DNA Solves 1973 Murder of Aspiring Law Student

Liz Jin
4 min readFeb 20

21-year-old Leslie Perlov loved art and literature and dreamed of becoming the first female president

Leslie Perlov was raped and strangled in a wooded area near Stanford University. Santa Clara Sherrif’s Office

Diane Perlov was only 20 years old when her older sister, Leslie, was brutally murdered.

For the next 50 years, she tried desperately to move on with her life, but she remained haunted by a killer whose identity was unknown.

Santa Clara County detectives tearfully recall the day they found Leslie’s lifeless body.

It was February 16, 1973, and Leslie Perlov had been missing for three days.

Detectives combed the wooded hills near Stanford University, preparing for the worst. They were devastated when they found Leslie lying face down in the dirt with her skirt hiked up above her waist.

She had been sexually assaulted and strangled, presumably by the floral scarf tied tightly around her neck.

The 21-year-old Stanford graduate loved art, travel, and literature and dreamed of becoming a lawyer. Ever the over-achiever, she was on the verge of turning those dreams into a reality.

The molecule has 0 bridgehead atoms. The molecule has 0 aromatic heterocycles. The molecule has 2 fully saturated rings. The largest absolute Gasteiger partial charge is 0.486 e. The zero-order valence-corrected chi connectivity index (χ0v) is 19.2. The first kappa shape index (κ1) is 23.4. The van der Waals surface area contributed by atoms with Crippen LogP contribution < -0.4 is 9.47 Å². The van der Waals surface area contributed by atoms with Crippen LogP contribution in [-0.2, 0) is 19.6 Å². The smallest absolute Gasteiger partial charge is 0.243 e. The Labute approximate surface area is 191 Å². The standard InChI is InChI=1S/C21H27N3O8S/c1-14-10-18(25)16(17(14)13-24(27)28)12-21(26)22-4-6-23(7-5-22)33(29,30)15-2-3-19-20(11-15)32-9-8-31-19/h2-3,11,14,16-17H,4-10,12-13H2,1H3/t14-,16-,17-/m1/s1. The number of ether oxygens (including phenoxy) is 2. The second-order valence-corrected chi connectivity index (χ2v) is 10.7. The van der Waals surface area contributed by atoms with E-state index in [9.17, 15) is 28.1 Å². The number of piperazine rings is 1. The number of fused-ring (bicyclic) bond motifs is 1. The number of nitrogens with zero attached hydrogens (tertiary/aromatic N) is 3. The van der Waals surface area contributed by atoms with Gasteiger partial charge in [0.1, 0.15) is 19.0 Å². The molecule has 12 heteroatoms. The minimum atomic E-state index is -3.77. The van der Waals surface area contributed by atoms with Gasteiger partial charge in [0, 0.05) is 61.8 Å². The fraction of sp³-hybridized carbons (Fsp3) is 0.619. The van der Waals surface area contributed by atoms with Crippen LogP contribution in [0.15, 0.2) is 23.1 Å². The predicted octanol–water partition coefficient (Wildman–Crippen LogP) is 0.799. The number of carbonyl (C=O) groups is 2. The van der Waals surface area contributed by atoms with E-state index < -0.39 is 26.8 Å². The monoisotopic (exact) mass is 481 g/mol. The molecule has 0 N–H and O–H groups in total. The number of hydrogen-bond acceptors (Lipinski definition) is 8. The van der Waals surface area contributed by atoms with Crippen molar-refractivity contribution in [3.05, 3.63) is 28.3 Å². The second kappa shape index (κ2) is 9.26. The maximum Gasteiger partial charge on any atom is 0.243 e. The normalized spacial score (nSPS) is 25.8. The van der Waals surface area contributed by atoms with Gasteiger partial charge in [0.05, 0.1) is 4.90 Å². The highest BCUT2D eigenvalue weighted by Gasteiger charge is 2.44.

At the time of her murder, Leslie was working at the university’s law library while waiting to hear whether she had been accepted to law school at the University of Pennsylvania.

Her family would receive her acceptance letter after her death.

Leslie has always been Diane’s protector. Now it was Diane’s turn.

Despite a mere 14-month age difference, Leslie had always played the role of the protective older sister to Diane. With Leslie gone, Diane morphed into a fierce mama bear.

She was determined to get justice for her sister, and she worked closely with law enforcement for decades to try and solve this senseless crime.

As it turns out, Leslie would help solve her own murder when, back in 1973, she viciously fought back against her attacker.

As her sister, Diane, observed, “It was only because she fought so desperately that she had the evidence underneath her fingernails.”

DNA technology points to a convicted

Liz Jin

“I wake up in the morning with a desire to both save the world and savor the world. That makes it hard to plan my day.”